When they compared their organoids to real human tissue, they found that the models accurately corresponded with different regions of the forebrain. Taken together, the organoids and chromatin map provide a glimpse into how the brain changes at different stages of development.
The forebrain includes the thalalumus, epithalamus, hypothalamus, and subthalamus — these brain regions play a role in the development of some of our most cherished traits, including human speech, abstract thought, and various bodily functions like sex drive, blood pressure, and hunger.
“The forebrain ultimately gives rise to multiple brain regions, including the cerebral cortex, which is the most expanded brain region in humans and responsible for higher brain functions, such as cognition and language,” Pasça says.
Previously, scientists hadn't been able to study how the forebrain forms closely, in part because the assembly of the human forebrain takes a long time in development, Pasça says.
“Billions of cells are generated in a very well-coordinated order. Disruption, either by environmental factors — infections — or genetic factors — mutations — can lead to severe neurodevelopmental disorders such as autism, schizophrenia, or epilepsy,” Pasça says.
New pathways to treatment
Drilling down on what goes wrong, and when, is vital for the estimated 450 million people who have these conditions.
The research is preliminary, but the organoids offer potentially powerful disease models for neuroscientists everywhere, he says.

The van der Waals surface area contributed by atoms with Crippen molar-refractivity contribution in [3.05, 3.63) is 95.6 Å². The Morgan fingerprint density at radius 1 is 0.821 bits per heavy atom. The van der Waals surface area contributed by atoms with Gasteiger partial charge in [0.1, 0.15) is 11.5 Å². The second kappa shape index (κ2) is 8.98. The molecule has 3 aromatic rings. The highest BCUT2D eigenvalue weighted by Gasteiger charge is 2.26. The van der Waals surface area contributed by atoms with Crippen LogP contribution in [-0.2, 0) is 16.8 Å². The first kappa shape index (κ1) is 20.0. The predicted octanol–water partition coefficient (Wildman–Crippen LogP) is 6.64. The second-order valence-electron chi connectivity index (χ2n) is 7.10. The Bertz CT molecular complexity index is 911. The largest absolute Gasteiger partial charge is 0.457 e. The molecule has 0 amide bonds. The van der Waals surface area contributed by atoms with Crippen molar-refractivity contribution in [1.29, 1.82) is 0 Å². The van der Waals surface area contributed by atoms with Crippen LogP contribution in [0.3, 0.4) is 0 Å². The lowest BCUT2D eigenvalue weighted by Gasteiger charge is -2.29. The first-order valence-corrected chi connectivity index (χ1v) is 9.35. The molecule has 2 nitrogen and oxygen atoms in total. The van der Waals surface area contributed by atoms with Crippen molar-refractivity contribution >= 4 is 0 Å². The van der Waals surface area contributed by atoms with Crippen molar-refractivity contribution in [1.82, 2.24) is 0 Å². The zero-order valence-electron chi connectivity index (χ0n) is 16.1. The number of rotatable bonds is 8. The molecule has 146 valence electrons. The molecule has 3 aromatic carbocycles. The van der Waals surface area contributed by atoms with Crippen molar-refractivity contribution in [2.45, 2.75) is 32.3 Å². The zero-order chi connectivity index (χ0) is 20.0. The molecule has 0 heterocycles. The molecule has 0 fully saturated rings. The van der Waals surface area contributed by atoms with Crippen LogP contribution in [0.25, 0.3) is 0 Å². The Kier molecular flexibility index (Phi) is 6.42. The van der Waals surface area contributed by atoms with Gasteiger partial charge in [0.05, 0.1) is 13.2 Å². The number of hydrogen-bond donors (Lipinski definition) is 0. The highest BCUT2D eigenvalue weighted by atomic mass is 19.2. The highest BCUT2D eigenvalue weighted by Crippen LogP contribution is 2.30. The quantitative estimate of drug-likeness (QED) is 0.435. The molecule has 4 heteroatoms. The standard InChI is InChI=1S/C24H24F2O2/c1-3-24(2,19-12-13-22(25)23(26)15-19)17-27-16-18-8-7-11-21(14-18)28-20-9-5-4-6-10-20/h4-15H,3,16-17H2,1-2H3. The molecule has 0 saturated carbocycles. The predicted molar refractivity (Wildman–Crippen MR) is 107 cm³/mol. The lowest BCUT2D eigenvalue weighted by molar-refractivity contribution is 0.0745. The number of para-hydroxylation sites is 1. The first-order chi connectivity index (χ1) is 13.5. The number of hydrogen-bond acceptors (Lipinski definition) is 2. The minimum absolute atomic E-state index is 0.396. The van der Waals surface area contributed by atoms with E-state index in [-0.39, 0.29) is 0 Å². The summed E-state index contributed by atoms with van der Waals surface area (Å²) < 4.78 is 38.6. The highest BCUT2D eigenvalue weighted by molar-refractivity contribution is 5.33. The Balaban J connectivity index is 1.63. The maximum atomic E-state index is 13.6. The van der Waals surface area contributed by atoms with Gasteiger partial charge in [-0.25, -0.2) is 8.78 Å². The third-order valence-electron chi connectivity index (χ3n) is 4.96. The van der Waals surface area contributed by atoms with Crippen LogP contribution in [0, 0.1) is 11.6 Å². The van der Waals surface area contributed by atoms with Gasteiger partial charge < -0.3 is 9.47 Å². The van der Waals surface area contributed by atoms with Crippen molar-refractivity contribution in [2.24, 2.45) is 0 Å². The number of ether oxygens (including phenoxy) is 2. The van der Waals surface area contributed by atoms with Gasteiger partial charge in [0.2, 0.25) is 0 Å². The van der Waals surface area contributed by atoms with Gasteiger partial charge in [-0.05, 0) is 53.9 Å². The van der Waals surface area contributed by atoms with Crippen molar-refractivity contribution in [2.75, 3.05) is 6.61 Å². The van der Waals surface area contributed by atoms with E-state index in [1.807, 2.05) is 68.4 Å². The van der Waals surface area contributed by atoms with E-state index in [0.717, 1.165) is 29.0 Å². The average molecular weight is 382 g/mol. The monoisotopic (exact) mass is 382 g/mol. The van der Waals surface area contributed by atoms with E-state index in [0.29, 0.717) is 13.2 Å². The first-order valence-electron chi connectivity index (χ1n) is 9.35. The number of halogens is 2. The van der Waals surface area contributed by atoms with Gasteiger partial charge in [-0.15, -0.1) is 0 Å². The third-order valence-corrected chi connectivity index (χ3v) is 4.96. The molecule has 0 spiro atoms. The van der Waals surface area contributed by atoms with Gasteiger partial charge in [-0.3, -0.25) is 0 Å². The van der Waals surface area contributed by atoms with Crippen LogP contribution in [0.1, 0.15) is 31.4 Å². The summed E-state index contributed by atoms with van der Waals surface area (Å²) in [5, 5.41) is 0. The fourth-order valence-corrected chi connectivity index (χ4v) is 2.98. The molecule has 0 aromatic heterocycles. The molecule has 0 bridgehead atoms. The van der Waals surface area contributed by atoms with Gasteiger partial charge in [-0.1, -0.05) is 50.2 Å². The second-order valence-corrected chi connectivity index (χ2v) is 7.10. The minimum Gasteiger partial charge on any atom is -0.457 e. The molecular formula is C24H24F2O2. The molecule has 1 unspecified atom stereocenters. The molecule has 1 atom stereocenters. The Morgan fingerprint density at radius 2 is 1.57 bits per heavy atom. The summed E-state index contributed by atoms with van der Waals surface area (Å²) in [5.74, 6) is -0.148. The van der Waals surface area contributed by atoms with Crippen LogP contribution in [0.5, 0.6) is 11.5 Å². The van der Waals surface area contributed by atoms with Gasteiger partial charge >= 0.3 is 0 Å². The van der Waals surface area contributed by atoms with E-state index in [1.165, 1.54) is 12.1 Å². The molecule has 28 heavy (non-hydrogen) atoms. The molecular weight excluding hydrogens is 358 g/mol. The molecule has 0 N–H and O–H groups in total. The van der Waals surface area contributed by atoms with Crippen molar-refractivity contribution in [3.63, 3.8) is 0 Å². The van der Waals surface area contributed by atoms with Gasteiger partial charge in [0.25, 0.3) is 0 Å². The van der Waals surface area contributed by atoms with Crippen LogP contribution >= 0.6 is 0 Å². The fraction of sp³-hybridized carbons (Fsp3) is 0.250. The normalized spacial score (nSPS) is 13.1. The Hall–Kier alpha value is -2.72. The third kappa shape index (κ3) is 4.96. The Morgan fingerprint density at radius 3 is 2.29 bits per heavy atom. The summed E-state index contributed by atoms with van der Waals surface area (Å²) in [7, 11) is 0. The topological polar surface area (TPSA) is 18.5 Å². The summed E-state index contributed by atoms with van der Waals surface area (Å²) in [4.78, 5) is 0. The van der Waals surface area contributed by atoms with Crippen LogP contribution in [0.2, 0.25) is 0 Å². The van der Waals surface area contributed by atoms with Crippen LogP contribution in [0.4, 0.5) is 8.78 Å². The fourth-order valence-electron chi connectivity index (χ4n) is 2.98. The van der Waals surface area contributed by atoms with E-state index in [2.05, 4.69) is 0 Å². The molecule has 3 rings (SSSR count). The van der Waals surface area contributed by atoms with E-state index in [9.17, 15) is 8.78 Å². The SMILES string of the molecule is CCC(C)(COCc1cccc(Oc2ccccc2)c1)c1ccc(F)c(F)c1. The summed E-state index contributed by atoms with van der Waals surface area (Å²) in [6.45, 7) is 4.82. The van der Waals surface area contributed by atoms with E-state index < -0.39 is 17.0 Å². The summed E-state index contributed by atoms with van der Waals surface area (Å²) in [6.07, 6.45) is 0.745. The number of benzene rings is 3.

For example, Pasça and his team used the organoids to capture previously inaccessible stages of human brain development and mapped genetic risk for autism and schizophrenia in specific cell types and time points. Down the line, the organoids could help researchers develop screenings that target genetic markers for these and other neuropsychiatric conditions, like depression, enabling their diagnosis — and even treatment — long before the condition ever manifests in outward symptoms.
As a next step, Pasça and his team are studying 3D brain-organoid models derived from individuals that have neurodevelopmental and neuropsychiatric disorders.
“By comparing these side by side with unaffected patients, we can gain even more insights into the origins of these complex diseases," he says.
Abstract: Forebrain development is characterized by highly synchronized cellular processes, which, if perturbed, can cause disease. To chart the regulatory activity underlying these events, we generated a map of accessible chromatin in human three-dimensional forebrain organoids. To capture corticogenesis, we sampled glial and neuronal lineages from dorsal or ventral forebrain organoids over 20 months in vitro. Active chromatin regions identified in human primary brain tissue were observed in organoids at different developmental stages. We used this resource to map genetic risk for disease and to explore evolutionary conservation. Moreover, we integrated chromatin accessibility with transcriptomics to identify putative enhancer-gene linkages and transcription factors that regulate human corticogenesis. Overall, this platform brings insights into gene-regulatory dynamics at previously inaccessible stages of human forebrain development, including signatures of neuropsychiatric disorders.